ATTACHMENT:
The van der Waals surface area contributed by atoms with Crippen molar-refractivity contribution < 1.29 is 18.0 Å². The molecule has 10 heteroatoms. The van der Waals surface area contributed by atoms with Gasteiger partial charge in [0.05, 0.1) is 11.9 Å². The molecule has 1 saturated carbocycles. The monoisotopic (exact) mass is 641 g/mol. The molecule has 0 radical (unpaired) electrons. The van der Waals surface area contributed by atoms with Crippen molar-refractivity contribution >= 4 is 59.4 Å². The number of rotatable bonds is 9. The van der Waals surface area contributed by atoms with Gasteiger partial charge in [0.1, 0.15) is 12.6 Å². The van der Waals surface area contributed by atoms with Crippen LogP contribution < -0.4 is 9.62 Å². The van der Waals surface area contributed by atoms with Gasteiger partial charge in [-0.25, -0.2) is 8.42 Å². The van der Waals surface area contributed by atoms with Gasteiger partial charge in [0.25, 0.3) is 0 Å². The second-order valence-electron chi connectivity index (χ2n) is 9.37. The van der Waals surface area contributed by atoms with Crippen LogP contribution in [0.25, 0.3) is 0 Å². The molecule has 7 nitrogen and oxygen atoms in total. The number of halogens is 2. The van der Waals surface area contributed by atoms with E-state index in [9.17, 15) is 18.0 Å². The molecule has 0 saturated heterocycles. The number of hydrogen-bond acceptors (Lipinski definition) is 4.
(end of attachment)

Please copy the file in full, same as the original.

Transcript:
The van der Waals surface area contributed by atoms with Crippen molar-refractivity contribution < 1.29 is 18.0 Å². The molecule has 10 heteroatoms. The van der Waals surface area contributed by atoms with Gasteiger partial charge in [0.05, 0.1) is 11.9 Å². The molecule has 1 saturated carbocycles. The monoisotopic (exact) mass is 641 g/mol. The molecule has 0 radical (unpaired) electrons. The van der Waals surface area contributed by atoms with Crippen molar-refractivity contribution >= 4 is 59.4 Å². The number of rotatable bonds is 9. The van der Waals surface area contributed by atoms with Gasteiger partial charge in [0.1, 0.15) is 12.6 Å². The van der Waals surface area contributed by atoms with Crippen LogP contribution < -0.4 is 9.62 Å². The van der Waals surface area contributed by atoms with Gasteiger partial charge in [-0.25, -0.2) is 8.42 Å². The van der Waals surface area contributed by atoms with Gasteiger partial charge in [0.25, 0.3) is 0 Å². The second-order valence-electron chi connectivity index (χ2n) is 9.37. The van der Waals surface area contributed by atoms with Crippen LogP contribution in [0.25, 0.3) is 0 Å². The molecule has 7 nitrogen and oxygen atoms in total. The number of halogens is 2. The van der Waals surface area contributed by atoms with E-state index in [9.17, 15) is 18.0 Å². The molecule has 0 saturated heterocycles. The number of hydrogen-bond acceptors (Lipinski definition) is 4.